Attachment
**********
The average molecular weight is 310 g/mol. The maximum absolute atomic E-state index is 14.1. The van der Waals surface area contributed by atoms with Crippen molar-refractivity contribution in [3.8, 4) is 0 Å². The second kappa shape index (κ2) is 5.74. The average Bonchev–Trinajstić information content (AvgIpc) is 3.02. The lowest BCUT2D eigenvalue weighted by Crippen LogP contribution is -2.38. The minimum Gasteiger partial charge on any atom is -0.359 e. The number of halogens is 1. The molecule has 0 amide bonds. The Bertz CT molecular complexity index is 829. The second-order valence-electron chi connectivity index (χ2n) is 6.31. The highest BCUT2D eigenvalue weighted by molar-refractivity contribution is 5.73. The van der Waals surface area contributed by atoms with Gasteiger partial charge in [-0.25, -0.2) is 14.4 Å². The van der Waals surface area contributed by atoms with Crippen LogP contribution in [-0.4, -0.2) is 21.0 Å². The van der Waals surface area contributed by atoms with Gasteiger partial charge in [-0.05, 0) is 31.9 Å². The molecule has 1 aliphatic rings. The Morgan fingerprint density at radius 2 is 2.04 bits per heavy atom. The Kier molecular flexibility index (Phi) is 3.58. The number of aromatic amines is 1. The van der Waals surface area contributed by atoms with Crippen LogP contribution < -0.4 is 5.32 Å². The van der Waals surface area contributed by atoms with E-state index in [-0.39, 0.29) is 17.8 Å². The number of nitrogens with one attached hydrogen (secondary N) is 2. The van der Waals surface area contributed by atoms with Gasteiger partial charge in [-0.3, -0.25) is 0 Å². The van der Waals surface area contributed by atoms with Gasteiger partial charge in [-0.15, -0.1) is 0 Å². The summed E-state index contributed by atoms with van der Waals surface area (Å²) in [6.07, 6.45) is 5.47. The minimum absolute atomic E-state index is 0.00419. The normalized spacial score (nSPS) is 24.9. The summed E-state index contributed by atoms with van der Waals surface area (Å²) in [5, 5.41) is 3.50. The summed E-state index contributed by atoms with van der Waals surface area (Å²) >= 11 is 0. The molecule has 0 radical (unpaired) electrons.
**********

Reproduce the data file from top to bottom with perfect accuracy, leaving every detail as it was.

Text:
The average molecular weight is 310 g/mol. The maximum absolute atomic E-state index is 14.1. The van der Waals surface area contributed by atoms with Crippen molar-refractivity contribution in [3.8, 4) is 0 Å². The second kappa shape index (κ2) is 5.74. The average Bonchev–Trinajstić information content (AvgIpc) is 3.02. The lowest BCUT2D eigenvalue weighted by Crippen LogP contribution is -2.38. The minimum Gasteiger partial charge on any atom is -0.359 e. The number of halogens is 1. The molecule has 0 amide bonds. The Bertz CT molecular complexity index is 829. The second-order valence-electron chi connectivity index (χ2n) is 6.31. The highest BCUT2D eigenvalue weighted by molar-refractivity contribution is 5.73. The van der Waals surface area contributed by atoms with Gasteiger partial charge in [-0.25, -0.2) is 14.4 Å². The van der Waals surface area contributed by atoms with Crippen LogP contribution in [-0.4, -0.2) is 21.0 Å². The van der Waals surface area contributed by atoms with Gasteiger partial charge in [-0.05, 0) is 31.9 Å². The molecule has 1 aliphatic rings. The Morgan fingerprint density at radius 2 is 2.04 bits per heavy atom. The Kier molecular flexibility index (Phi) is 3.58. The number of aromatic amines is 1. The van der Waals surface area contributed by atoms with Crippen LogP contribution < -0.4 is 5.32 Å². The van der Waals surface area contributed by atoms with E-state index in [-0.39, 0.29) is 17.8 Å². The number of nitrogens with one attached hydrogen (secondary N) is 2. The van der Waals surface area contributed by atoms with Gasteiger partial charge in [-0.3, -0.25) is 0 Å². The van der Waals surface area contributed by atoms with Gasteiger partial charge in [-0.15, -0.1) is 0 Å². The summed E-state index contributed by atoms with van der Waals surface area (Å²) in [6.07, 6.45) is 5.47. The minimum absolute atomic E-state index is 0.00419. The normalized spacial score (nSPS) is 24.9. The summed E-state index contributed by atoms with van der Waals surface area (Å²) in [5, 5.41) is 3.50. The summed E-state index contributed by atoms with van der Waals surface area (Å²) >= 11 is 0. The molecule has 0 radical (unpaired) electrons.